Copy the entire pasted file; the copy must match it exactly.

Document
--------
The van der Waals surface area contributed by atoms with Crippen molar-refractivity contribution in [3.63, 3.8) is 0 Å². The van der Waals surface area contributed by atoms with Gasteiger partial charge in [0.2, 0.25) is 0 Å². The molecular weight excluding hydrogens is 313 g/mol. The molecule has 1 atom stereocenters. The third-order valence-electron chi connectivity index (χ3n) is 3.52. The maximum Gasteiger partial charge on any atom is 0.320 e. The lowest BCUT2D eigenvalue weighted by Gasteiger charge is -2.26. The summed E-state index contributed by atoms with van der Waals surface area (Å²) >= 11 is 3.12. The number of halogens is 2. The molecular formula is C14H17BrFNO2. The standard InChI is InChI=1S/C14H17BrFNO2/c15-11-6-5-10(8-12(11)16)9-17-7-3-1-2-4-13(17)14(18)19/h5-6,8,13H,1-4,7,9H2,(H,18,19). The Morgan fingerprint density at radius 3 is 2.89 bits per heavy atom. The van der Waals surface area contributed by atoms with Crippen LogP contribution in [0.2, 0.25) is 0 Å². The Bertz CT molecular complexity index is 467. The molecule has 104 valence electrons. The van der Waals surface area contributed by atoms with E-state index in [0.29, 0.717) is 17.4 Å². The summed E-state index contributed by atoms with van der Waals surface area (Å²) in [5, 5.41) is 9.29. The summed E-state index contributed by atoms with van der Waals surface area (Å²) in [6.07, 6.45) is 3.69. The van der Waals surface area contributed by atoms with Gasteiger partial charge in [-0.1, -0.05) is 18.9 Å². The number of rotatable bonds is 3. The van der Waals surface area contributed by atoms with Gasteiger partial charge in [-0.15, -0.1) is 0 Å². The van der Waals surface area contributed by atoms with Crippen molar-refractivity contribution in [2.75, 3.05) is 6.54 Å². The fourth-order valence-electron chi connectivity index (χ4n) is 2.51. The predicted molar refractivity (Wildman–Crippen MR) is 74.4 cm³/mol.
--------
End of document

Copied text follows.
The van der Waals surface area contributed by atoms with Crippen molar-refractivity contribution in [3.63, 3.8) is 0 Å². The van der Waals surface area contributed by atoms with Gasteiger partial charge in [0.2, 0.25) is 0 Å². The molecular weight excluding hydrogens is 313 g/mol. The molecule has 1 atom stereocenters. The third-order valence-electron chi connectivity index (χ3n) is 3.52. The maximum Gasteiger partial charge on any atom is 0.320 e. The lowest BCUT2D eigenvalue weighted by Gasteiger charge is -2.26. The summed E-state index contributed by atoms with van der Waals surface area (Å²) >= 11 is 3.12. The number of halogens is 2. The molecular formula is C14H17BrFNO2. The standard InChI is InChI=1S/C14H17BrFNO2/c15-11-6-5-10(8-12(11)16)9-17-7-3-1-2-4-13(17)14(18)19/h5-6,8,13H,1-4,7,9H2,(H,18,19). The Morgan fingerprint density at radius 3 is 2.89 bits per heavy atom. The van der Waals surface area contributed by atoms with Crippen LogP contribution in [0.2, 0.25) is 0 Å². The Bertz CT molecular complexity index is 467. The molecule has 104 valence electrons. The van der Waals surface area contributed by atoms with E-state index in [0.29, 0.717) is 17.4 Å². The summed E-state index contributed by atoms with van der Waals surface area (Å²) in [5, 5.41) is 9.29. The summed E-state index contributed by atoms with van der Waals surface area (Å²) in [6.07, 6.45) is 3.69. The van der Waals surface area contributed by atoms with Gasteiger partial charge in [-0.1, -0.05) is 18.9 Å². The number of rotatable bonds is 3. The van der Waals surface area contributed by atoms with Gasteiger partial charge in [-0.15, -0.1) is 0 Å². The van der Waals surface area contributed by atoms with Crippen molar-refractivity contribution in [2.75, 3.05) is 6.54 Å². The fourth-order valence-electron chi connectivity index (χ4n) is 2.51. The predicted molar refractivity (Wildman–Crippen MR) is 74.4 cm³/mol.